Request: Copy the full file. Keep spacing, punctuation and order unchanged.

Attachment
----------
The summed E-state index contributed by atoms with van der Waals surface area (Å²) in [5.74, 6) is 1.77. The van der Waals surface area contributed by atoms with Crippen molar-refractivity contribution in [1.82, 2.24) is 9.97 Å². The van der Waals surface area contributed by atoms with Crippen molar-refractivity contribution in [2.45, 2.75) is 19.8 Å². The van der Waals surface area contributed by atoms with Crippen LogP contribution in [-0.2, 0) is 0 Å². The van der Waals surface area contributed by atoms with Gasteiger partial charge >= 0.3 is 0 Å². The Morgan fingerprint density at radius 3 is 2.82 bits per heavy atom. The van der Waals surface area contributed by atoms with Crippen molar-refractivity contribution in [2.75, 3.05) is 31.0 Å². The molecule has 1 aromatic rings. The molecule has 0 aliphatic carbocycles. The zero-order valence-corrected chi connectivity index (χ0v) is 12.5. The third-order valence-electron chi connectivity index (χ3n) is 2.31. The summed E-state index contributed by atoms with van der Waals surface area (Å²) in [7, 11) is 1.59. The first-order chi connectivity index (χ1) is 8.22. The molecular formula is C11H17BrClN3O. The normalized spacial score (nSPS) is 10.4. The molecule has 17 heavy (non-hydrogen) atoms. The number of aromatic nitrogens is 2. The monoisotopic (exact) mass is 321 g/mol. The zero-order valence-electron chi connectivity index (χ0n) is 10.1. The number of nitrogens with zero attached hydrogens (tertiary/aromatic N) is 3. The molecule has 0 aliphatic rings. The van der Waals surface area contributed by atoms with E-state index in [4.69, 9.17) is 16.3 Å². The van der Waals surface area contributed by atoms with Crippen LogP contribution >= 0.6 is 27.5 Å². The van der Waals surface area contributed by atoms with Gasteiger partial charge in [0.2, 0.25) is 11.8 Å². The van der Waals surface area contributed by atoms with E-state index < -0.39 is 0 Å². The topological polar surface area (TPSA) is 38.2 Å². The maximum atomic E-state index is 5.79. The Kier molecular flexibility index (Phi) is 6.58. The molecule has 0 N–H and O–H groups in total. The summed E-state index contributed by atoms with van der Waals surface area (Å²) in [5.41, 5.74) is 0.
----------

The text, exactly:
The summed E-state index contributed by atoms with van der Waals surface area (Å²) in [5.74, 6) is 1.77. The van der Waals surface area contributed by atoms with Crippen molar-refractivity contribution in [1.82, 2.24) is 9.97 Å². The van der Waals surface area contributed by atoms with Crippen molar-refractivity contribution in [2.45, 2.75) is 19.8 Å². The van der Waals surface area contributed by atoms with Crippen LogP contribution in [-0.2, 0) is 0 Å². The van der Waals surface area contributed by atoms with Gasteiger partial charge >= 0.3 is 0 Å². The Morgan fingerprint density at radius 3 is 2.82 bits per heavy atom. The van der Waals surface area contributed by atoms with Crippen molar-refractivity contribution in [2.75, 3.05) is 31.0 Å². The molecule has 1 aromatic rings. The molecule has 0 aliphatic carbocycles. The zero-order valence-corrected chi connectivity index (χ0v) is 12.5. The third-order valence-electron chi connectivity index (χ3n) is 2.31. The summed E-state index contributed by atoms with van der Waals surface area (Å²) in [7, 11) is 1.59. The first-order chi connectivity index (χ1) is 8.22. The molecular formula is C11H17BrClN3O. The normalized spacial score (nSPS) is 10.4. The molecule has 17 heavy (non-hydrogen) atoms. The number of aromatic nitrogens is 2. The monoisotopic (exact) mass is 321 g/mol. The zero-order valence-electron chi connectivity index (χ0n) is 10.1. The number of nitrogens with zero attached hydrogens (tertiary/aromatic N) is 3. The molecule has 0 aliphatic rings. The van der Waals surface area contributed by atoms with E-state index in [4.69, 9.17) is 16.3 Å². The van der Waals surface area contributed by atoms with Crippen LogP contribution >= 0.6 is 27.5 Å². The van der Waals surface area contributed by atoms with Gasteiger partial charge in [0.2, 0.25) is 11.8 Å². The van der Waals surface area contributed by atoms with E-state index < -0.39 is 0 Å². The topological polar surface area (TPSA) is 38.2 Å². The maximum atomic E-state index is 5.79. The Kier molecular flexibility index (Phi) is 6.58. The molecule has 0 N–H and O–H groups in total. The summed E-state index contributed by atoms with van der Waals surface area (Å²) in [5.41, 5.74) is 0.